Nonlinear Operational Amplifier
By Robert J. Widlar
Figure 1. Nonlinear Operational Amplifier with temperature-compensated breakpoints
A method of producing very sharp, temperature-stable breakpoints in the transfer function of an operational amplifier is shown in Figure 1. For small input signals, the gain is determined by R1 and R2. Both Q2 and Q3 are conducting to some degree, but they do not affect the gain because their current gain is high and they do not feed any appreciable current back into the summing mode. When the output voltage rises to 2V (determined by R3, R4 and V−), Q3 draws enough current to saturate, connecting R4 in parallel with R2. This cuts the gain in half. Similarly, when the output voltage rises to 4V, Q2 will saturate, again halving the gain.
Temperature compensation is achieved in this circuit by including Q1 and Q4. Q4 compensates the emitter-base voltage of Q2 and Q3 to keep the voltage across the feedback resistors, R4 and R6, very nearly equal to the output voltage while Q1 compensates for the emitter base voltage of these transistors as they go into saturation, making the voltage across R3 and R5 equal to the negative supply voltage. A detrimental effect of Q4 is that it causes the output resistance of the amplifier to increase at high output levels. It may therefore be necessary to use an output buffer if the circuit must drive an appreciable load.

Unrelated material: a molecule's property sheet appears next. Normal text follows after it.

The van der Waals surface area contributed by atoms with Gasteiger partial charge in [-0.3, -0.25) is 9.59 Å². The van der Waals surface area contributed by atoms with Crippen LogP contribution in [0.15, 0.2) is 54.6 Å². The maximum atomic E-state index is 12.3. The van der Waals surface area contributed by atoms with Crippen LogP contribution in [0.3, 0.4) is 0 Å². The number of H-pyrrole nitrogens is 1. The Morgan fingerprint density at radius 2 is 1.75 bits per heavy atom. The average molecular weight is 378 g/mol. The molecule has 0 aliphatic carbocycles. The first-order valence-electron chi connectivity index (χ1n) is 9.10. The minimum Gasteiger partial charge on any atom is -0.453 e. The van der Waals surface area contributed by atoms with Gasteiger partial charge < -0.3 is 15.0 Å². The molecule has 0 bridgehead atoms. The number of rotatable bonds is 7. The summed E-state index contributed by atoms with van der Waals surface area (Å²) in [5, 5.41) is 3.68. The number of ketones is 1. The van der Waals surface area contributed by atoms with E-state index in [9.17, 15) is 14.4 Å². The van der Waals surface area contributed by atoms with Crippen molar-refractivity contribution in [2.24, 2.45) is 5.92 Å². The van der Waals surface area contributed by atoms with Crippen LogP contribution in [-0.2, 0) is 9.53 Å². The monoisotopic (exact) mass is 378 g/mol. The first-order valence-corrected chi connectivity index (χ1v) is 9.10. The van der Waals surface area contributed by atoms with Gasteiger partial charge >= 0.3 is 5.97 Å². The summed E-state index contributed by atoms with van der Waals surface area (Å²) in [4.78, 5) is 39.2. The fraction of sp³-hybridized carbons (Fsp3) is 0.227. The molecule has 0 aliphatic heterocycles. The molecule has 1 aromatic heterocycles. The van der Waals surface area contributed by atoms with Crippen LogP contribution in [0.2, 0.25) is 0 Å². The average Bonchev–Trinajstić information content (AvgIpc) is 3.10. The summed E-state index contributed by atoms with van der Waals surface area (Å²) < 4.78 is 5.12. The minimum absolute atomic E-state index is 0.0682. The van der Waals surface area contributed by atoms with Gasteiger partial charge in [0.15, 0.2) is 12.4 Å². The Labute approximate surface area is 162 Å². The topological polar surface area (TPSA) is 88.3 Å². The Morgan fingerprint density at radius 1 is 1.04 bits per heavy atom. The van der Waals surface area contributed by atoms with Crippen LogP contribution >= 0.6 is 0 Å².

1307 08 December 2007
The difference amplifier is the complement of the summing amplifier and allows the subtraction of two voltages or, as a special case, the cancellation of a signal common to the two inputs.
An amplitude-stabilized sine-wave oscillator. This circuit provides high purity sine-wave output down to low frequencies with minimum circuit complexity.